15. Hygienic peculiarities of building materials and constructions which are used for building in tropic climate.

16. Organization and working regimen peculiarities in arid and humid climate. Microclimate parameters in which physical work is impossible.

17. Calculation methods of the assessment of tropical climate influence on heat condition of organism.

Theme 2. Hygienical, toxicological and epidemiological problems of feed of population of tropical regions. Organization and conducting of sanitary examination of food products and prepared meal in the countries of torrid zone. Methods of medical control  after the feed of population of countries of tropical region

Control questions

1.     Rational nutrition and conditions of its provision.

2.     Social and hygienic peculiarities of nutrition of different age and sex population groups in tropical regions.

3.     Physiological and hygienic basics of rational nutrition in tropical conditions.

4.     Organism energy, protein, fat, carbohydrate requirements and their quantity and balance peculiarities in tropical climate.

5.            Vitamins, mineral salts, microelements, taste substances (spices) role in nutrition of tropical regions population.

6.            Hot climate influence on food and some its components assimilation. Metabolism and nutrition pattern peculiarities in tropical regions.

7.            Hygienic characteristics of food products, used by population of arid and humid tropical regions.

8.            General characteristic of alimentary diseases of tropical regions population.

9.            Malnutrition and complete starvation diseases (protein and energy insufficiency) among tropical regions population.

10. Vitamin deficiency diseases (hypo- and avitaminosis) among tropical regions population. Polyunsaturated fatty acids deficiency diseases.

11.    Mineral and microelements deficiency diseases among population of tropical regions.

12.    Overeating diseases in tropical regions.

13. Diseases caused by poor quality of food intake (foodborne diseases, helminthosis, food poisoning, ferrnentopathies).

14. Methods of medical control over tropical regions population nutrition.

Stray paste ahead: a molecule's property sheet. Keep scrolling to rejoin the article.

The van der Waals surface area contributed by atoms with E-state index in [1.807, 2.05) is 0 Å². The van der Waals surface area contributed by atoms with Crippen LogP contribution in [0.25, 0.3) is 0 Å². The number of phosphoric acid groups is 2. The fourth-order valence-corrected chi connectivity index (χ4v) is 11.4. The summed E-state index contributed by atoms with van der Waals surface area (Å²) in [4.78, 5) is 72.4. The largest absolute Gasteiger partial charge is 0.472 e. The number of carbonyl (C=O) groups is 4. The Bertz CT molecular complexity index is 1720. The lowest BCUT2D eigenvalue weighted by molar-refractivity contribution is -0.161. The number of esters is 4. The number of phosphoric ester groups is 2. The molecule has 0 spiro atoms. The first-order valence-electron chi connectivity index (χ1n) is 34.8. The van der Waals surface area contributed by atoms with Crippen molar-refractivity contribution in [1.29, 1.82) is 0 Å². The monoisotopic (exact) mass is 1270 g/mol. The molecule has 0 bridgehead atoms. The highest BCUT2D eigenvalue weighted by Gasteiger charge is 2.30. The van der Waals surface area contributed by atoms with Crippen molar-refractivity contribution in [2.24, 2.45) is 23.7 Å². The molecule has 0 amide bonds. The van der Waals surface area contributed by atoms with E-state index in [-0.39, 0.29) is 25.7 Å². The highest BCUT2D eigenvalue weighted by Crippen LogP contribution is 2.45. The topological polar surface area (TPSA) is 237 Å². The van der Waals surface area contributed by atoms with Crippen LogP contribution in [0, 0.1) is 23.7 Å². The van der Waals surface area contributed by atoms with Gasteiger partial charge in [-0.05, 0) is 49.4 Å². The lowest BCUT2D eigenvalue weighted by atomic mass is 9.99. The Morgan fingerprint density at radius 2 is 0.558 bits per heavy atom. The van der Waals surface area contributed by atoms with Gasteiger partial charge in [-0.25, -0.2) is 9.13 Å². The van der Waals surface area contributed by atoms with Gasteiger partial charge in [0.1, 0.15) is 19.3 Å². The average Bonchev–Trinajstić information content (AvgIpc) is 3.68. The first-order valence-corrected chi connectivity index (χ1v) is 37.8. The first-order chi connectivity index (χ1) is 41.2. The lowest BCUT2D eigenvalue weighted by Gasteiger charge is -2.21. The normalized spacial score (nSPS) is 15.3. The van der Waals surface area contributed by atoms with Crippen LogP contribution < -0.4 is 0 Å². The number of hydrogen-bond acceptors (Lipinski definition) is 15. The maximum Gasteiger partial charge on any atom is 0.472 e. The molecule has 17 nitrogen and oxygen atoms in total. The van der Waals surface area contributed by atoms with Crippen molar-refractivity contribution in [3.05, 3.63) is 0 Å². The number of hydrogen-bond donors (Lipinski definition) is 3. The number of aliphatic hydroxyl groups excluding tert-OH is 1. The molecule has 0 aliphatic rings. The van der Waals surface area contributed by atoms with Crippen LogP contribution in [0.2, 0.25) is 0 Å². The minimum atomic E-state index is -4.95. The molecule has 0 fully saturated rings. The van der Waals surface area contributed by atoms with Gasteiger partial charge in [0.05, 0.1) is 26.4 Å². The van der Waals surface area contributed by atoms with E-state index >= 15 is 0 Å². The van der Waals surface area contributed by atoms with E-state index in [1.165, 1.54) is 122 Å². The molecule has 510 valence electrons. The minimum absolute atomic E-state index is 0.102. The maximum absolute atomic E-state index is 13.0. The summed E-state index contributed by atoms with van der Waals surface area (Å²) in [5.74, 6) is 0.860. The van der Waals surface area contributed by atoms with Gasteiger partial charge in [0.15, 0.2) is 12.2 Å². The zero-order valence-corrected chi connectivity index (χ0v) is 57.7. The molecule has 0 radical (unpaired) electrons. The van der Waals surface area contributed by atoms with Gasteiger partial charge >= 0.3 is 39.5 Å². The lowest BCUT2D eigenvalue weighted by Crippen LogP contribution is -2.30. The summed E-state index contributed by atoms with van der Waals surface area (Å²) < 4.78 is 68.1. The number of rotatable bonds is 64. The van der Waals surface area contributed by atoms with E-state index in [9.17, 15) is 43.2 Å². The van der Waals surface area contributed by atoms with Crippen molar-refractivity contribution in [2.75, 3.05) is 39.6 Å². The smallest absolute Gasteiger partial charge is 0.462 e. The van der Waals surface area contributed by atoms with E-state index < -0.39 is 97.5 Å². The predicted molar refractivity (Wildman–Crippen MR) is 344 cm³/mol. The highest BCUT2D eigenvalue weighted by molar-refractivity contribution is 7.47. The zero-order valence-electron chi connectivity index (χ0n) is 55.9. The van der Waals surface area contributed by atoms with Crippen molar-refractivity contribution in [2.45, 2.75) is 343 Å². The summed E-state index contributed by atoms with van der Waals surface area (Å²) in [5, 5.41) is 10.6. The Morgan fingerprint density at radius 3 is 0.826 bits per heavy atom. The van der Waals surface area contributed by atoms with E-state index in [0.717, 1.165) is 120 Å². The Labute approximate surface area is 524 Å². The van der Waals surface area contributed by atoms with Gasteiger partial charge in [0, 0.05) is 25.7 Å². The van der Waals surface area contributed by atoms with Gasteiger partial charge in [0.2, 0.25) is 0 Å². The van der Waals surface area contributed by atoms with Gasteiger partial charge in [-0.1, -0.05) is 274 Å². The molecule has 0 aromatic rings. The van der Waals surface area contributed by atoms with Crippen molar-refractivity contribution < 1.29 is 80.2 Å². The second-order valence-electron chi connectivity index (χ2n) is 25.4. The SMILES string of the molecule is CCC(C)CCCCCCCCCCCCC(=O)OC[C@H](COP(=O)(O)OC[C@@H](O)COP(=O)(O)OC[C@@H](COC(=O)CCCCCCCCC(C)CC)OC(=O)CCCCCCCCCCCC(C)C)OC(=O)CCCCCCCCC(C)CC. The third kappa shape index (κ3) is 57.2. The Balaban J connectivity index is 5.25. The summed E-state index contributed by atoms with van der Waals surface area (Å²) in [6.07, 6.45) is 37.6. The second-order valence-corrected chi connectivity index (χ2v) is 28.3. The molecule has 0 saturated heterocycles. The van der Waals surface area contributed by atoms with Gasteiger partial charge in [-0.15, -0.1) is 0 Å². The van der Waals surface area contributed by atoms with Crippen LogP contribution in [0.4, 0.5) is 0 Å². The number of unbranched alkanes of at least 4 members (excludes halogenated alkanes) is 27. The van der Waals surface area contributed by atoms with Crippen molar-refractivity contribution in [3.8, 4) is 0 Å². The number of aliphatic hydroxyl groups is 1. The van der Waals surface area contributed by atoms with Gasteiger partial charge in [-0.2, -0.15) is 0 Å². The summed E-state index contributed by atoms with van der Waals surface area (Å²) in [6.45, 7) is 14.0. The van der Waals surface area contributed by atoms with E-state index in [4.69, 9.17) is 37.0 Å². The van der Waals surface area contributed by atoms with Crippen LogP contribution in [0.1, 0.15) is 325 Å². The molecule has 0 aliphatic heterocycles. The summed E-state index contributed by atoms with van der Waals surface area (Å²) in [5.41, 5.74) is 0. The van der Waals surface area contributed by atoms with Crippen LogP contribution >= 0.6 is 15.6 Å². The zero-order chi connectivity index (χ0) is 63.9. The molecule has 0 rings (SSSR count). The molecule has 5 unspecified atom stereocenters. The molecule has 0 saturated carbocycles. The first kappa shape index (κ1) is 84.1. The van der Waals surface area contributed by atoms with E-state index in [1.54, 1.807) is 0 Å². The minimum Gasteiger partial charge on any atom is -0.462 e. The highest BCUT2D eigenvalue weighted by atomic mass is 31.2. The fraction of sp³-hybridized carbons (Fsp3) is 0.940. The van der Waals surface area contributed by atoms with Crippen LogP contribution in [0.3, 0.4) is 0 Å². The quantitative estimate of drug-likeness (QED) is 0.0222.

15.    Calculation methods of the population nutrition assessment. Alimentary calorimetry method.

16.    Sanitary inspection of food products and ready meals, its usage in tropical region counties.

17.    Food products storage and preservation peculiarities in tropical conditions, usage of preservatives and antibiotics.

18. Methods and measures of prevention of the foodborne diseases, infections and invasions with alimentary transmission mechanisms, food poisoning.

 

SEMINAR DISCUSSION OF THEORETICAL ISSUES (1230  1400 hour).

 

1.     Hygienic characteristic of climate and weather in tropic and hot climate.

2.     Hygienic peculiarities of solar radiation in tropic climate.

3.     Hygienic peculiarities of daily and seasonal microclimate fluctuation (air temperature, radiant temperature, humidity, air movement speed) in hot deserts and humid tropic conditions.

4.      meteorological factors complex influence on heat exchange and other physiological processes in the organism in tropic and desert climate conditions.

5.     Hygienic characteristics of savannah, steppe, arid areas and humid tropic forest climate.

6.     Health disorders and diseases typical for tropic and hot climate and their prophylactics.

7.      human adaptation and acclimatization in hot and tropic climate.

8.     Personal hygiene peculiarities in hot and tropic climate: hygiene of skin, clothes, hygienic principles of day regimen and their substantiation.

9.     Peculiarities of inhabited area planning and build-up in arid and humid tropic climate.

10. Peculiarities of sanitary infrastructure of settlements in tropic climate. Water supply, sewerage system, solid waste disposal. The role of green vegetations in microclimate conditions improvement in inhabited areas.